Archbishop Desmond Tutu has warned that South Africa is sitting on a "powder keg" because millions are living in "dehumanising poverty".
Tutu says poverty is the biggest threat to South African security
The Nobel Peace laureate said attempts to boost black economic ownership were only benefiting an elite minority.
And he cautioned that political "kowtowing" within the ruling ANC was hampering democracy.
The archbishop was speaking at the Nelson Mandela annual lecture in Johannesburg on Tuesday.
He attacked the black economic empowerment programme for further enriching already wealthy blacks.
"What is black empowerment when it seems to benefit not the vast majority but an elite that tends to be recycled?" he asked.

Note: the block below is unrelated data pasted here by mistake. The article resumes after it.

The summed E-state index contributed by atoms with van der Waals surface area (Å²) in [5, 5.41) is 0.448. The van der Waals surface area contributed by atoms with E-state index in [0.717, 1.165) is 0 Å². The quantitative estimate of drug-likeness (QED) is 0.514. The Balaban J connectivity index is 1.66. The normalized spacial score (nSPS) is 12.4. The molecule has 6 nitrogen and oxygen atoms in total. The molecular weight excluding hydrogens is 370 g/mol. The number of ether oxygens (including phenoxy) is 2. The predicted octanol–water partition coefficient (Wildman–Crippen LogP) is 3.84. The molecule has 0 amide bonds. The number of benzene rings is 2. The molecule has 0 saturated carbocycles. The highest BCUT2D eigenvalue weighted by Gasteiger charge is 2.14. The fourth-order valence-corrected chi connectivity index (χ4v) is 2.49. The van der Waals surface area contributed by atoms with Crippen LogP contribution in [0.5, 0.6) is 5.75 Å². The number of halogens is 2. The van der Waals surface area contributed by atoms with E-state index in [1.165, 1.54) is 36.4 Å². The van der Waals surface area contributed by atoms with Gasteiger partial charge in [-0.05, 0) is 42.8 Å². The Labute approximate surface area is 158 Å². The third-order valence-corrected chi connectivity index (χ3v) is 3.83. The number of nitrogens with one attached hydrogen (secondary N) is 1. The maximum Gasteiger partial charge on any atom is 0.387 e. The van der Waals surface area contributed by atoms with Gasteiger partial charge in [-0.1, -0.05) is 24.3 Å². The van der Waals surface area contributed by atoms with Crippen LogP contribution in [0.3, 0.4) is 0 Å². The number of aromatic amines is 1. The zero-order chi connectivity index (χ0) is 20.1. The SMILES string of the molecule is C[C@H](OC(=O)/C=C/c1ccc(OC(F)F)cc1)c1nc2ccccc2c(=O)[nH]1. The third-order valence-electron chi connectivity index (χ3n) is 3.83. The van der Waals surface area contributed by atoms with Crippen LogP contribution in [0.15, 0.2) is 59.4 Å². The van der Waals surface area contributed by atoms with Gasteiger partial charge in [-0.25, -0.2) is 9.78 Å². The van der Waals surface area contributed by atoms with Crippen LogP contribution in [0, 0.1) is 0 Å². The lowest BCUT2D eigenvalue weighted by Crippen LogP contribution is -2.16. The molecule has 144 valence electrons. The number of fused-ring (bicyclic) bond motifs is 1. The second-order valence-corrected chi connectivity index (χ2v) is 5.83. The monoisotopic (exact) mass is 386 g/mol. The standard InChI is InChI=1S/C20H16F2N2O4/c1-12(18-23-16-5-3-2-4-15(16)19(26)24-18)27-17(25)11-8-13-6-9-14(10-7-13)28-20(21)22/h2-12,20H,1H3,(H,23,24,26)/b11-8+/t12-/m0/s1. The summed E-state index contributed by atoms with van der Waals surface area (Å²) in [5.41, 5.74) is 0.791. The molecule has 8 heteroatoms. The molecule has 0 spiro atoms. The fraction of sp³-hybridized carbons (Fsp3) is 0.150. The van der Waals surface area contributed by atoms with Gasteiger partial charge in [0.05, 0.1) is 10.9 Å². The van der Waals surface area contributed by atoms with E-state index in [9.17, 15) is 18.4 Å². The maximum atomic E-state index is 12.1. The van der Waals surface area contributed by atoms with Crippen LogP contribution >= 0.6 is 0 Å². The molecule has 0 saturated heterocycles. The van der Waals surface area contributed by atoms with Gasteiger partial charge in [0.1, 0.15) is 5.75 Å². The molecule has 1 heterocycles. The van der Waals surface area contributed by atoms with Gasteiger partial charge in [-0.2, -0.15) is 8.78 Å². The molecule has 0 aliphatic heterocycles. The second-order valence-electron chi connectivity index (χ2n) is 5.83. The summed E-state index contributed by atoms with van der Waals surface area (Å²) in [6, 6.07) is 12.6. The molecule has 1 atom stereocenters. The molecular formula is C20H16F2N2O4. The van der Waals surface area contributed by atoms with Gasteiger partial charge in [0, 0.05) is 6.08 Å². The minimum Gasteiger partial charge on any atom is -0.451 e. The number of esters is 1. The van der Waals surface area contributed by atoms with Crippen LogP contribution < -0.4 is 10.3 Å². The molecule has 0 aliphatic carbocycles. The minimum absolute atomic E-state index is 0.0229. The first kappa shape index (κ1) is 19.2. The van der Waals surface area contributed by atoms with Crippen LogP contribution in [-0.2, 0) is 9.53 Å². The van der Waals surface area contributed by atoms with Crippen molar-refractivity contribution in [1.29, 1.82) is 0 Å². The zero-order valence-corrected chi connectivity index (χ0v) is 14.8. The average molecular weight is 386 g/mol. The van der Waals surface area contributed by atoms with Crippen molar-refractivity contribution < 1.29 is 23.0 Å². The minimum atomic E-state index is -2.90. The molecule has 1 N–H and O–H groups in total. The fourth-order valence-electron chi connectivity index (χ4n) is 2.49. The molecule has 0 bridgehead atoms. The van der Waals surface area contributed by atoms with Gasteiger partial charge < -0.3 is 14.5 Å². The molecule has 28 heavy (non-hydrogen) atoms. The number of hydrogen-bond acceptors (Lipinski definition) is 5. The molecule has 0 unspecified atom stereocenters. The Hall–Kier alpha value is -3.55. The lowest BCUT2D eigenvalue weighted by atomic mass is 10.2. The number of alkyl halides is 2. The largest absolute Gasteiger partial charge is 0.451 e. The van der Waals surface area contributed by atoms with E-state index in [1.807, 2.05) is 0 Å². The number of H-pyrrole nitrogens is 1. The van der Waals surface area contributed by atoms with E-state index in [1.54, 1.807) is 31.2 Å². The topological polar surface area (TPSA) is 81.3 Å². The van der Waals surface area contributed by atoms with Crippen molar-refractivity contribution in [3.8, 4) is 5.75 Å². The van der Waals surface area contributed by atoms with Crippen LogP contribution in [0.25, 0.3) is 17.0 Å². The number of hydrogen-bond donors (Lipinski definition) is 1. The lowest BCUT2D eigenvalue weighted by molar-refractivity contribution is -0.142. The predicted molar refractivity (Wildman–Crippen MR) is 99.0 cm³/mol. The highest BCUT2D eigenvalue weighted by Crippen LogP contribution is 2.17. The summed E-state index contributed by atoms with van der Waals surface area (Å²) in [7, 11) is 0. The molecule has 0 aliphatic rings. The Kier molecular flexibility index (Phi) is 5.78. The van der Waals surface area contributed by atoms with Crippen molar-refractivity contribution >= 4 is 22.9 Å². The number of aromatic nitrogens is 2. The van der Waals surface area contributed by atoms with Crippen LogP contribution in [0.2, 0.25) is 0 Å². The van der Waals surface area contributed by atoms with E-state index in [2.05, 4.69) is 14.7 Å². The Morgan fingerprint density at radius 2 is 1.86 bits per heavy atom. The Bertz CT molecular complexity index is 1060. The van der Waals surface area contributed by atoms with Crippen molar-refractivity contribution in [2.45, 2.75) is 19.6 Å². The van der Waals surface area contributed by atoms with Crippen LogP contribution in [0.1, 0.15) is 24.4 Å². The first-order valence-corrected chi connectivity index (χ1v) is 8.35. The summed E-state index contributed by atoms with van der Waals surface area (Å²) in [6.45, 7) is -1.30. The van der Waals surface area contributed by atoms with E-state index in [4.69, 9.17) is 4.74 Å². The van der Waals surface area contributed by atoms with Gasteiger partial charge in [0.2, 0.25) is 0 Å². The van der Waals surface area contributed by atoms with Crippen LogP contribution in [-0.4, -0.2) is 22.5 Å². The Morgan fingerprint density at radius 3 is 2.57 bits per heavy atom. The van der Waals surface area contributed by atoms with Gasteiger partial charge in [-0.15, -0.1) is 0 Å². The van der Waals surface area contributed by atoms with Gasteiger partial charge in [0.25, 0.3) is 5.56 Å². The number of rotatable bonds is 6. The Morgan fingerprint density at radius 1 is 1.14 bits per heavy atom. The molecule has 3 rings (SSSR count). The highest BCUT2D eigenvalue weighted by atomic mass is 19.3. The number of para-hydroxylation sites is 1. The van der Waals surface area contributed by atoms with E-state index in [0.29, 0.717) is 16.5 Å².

He warned the system could be "building up much resentment which we may rue later."
"Gruelling, demeaning, dehumanising poverty" experienced by millions of South Africans was the biggest threat to the country's security, he said.
"We are sitting on a powder keg."
The archbishop criticised politicians for debating whether to give the poor an income grant of $16 (£12) a month and said the idea should be seriously considered.
"We cannot glibly on full stomachs speak about handouts to those who often go to bed hungry," he said.
"It is cynical in the extreme to speak about handouts when people can become very rich at the stroke of a pen."
He called on ordinary citizens to "adopt" a poor family by giving them $16 to $32 a month or to pay their school fees.
While listing South Africa's successes since the end of apartheid, he warned against a tendency towards stifling political debate.
"Truth cannot suffer by being examined or challenged," he said.
"Unthinking, uncritical, kowtowing party line-toeing is fatal to a vibrant democracy," the archbishop added.